I LOVE the freedom of a lift that brings me right next to the bus. This means that I only need the same space as someone needs to open the front door and walk out of the bus. The joy of this freedom is exhilarating. No more searching for spaces where I have 6-8 feet for the lift to come down and I can get off. Many many times I couldn't put a lift onto the sidewalk because there was not enough room - even with small minivan ramps.
I also love that the lift takes up only a tiny footprint on the bus - that the door is usable even when the lift is inside the bus.
A few notes probably of interest to only a few folks. These photos were taken with my very old back up manual wheelchair. The one I use when I cannot use my power chair and someone (pre-covid) is driving me door-to-door. It doesn't have footplates because my disability has whole body weakness and I find using both my legs and my arms makes it easier for me to use a manual wheelchair. Obviously this doesn't work if I need to do anything more than move a very short distance.
Also I attached a thin rope to the controller. As I move "up" and "in" it's hard to hold onto the controller. I worry about dropping it and being stuck. So whenever I use the lift I tether it to the metal bar so that I can always retrieve it.
I wanted a small kitchen where the only built-in is a sink. Using my home sink for comparison I knew that a 18" x 16" sink with a 6" depth is plenty big enough for me. I also want the flexibility of preparing non-cooking meal with a flat open counter area.
I decided to start with one induction cooktop (i.e. individual burner) with a second one as a back up. The induction burner will be pulled out of the drawer as I need it. Luckily IKEA's highly rated one was on half-price sale just when I was buying.
I looked at small ovens. I love my convection/microwave. But decided that it takes up too much space and the weight means I cannot move it around. I expected the toaster ovens to be a possibility but at an average of 25 lbs I rejected that option.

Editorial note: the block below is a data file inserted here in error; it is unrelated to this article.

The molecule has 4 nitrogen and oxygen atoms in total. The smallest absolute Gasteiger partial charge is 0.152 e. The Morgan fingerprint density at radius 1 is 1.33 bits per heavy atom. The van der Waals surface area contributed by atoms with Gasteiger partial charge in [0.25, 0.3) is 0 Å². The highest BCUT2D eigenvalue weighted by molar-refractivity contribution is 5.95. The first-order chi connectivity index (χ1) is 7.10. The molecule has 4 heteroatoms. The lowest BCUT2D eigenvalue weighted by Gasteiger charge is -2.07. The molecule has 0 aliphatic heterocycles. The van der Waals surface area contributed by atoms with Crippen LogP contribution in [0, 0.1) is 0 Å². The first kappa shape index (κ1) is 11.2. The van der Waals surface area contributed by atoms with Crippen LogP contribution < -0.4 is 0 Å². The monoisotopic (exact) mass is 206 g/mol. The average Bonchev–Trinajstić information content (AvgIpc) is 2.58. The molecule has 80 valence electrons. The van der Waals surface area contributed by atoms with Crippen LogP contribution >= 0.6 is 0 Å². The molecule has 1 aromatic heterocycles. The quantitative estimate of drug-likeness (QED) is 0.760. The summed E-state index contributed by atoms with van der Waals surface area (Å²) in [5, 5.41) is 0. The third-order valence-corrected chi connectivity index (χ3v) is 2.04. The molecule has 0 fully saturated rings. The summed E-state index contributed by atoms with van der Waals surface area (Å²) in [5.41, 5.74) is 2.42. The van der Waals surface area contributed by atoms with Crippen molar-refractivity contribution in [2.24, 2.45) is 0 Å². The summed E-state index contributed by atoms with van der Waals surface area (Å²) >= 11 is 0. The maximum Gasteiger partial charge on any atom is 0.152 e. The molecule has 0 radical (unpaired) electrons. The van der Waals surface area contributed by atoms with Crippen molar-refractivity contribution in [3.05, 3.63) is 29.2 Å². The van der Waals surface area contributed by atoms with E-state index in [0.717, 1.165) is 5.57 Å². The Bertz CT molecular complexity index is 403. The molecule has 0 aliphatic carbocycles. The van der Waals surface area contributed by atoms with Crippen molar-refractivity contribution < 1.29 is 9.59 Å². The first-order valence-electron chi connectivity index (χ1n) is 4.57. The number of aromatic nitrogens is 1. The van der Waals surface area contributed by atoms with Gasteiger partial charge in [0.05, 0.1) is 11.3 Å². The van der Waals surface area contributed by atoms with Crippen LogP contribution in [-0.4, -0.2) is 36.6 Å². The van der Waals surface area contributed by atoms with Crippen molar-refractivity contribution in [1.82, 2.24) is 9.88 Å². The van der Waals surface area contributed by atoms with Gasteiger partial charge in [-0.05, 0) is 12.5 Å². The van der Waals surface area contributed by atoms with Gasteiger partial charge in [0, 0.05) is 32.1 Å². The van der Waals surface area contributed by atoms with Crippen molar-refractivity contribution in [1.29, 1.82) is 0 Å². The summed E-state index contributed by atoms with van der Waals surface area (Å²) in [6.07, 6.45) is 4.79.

The kitchen countertop is 29" high, 4' long and 2' deep. The sink is 6" deep so that I can fit my legs under it. It has an upside "U" design so that I can have individual cabinet storage underneath.
After many conversations with the bus conversion folks, I couldn't figure out where to put the chest-style fridge/freezer. Right now the dual zone (separate fridge/freezer controls) Dometic DZ75 takes up the entire knee space under the kitchen counter. I am not happy with it but couldn't figure out a better option during the conversion. To make things a bit more challenging, I cannot use the slides under it because it seems to require someone strong with a wide arm span who can lift and pull at the same time. Since it has to be pulled out fully to open the top, I need to find a workable, if temporary, solution in the next few weeks.
In this configuration I can get to the sink but not use any of the counter. Not sure if my temporary solution will be to put some wood between the kitchen counter and work table and put better slides on the Dometic - or - move the Dometic and have a usable kitchen counter.
SEE PART 2 for more access features.